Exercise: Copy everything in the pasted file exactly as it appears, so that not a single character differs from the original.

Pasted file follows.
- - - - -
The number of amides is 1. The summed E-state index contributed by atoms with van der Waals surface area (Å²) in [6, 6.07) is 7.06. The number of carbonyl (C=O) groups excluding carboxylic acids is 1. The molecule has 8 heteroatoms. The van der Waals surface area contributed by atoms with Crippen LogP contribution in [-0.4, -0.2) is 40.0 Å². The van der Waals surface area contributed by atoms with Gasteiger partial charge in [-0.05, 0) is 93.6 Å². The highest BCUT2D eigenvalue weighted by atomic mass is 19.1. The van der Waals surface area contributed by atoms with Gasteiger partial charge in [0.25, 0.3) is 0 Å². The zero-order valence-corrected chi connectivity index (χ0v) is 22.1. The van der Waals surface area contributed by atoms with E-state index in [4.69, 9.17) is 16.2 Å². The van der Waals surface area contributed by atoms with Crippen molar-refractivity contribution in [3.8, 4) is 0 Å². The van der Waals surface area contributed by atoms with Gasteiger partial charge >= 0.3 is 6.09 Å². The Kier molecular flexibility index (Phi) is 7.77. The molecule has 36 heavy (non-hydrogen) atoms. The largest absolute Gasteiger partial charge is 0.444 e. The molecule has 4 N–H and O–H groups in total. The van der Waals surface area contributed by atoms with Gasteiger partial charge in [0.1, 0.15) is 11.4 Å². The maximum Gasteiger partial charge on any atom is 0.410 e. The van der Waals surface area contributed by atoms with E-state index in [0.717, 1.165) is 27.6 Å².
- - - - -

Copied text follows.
The number of amides is 1. The summed E-state index contributed by atoms with van der Waals surface area (Å²) in [6, 6.07) is 7.06. The number of carbonyl (C=O) groups excluding carboxylic acids is 1. The molecule has 8 heteroatoms. The van der Waals surface area contributed by atoms with Crippen LogP contribution in [-0.4, -0.2) is 40.0 Å². The van der Waals surface area contributed by atoms with Gasteiger partial charge in [-0.05, 0) is 93.6 Å². The highest BCUT2D eigenvalue weighted by atomic mass is 19.1. The van der Waals surface area contributed by atoms with Gasteiger partial charge in [0.25, 0.3) is 0 Å². The zero-order valence-corrected chi connectivity index (χ0v) is 22.1. The van der Waals surface area contributed by atoms with E-state index in [4.69, 9.17) is 16.2 Å². The van der Waals surface area contributed by atoms with Crippen molar-refractivity contribution in [3.8, 4) is 0 Å². The van der Waals surface area contributed by atoms with Gasteiger partial charge >= 0.3 is 6.09 Å². The Kier molecular flexibility index (Phi) is 7.77. The molecule has 36 heavy (non-hydrogen) atoms. The largest absolute Gasteiger partial charge is 0.444 e. The molecule has 4 N–H and O–H groups in total. The van der Waals surface area contributed by atoms with Gasteiger partial charge in [0.1, 0.15) is 11.4 Å². The maximum Gasteiger partial charge on any atom is 0.410 e. The van der Waals surface area contributed by atoms with E-state index in [0.717, 1.165) is 27.6 Å².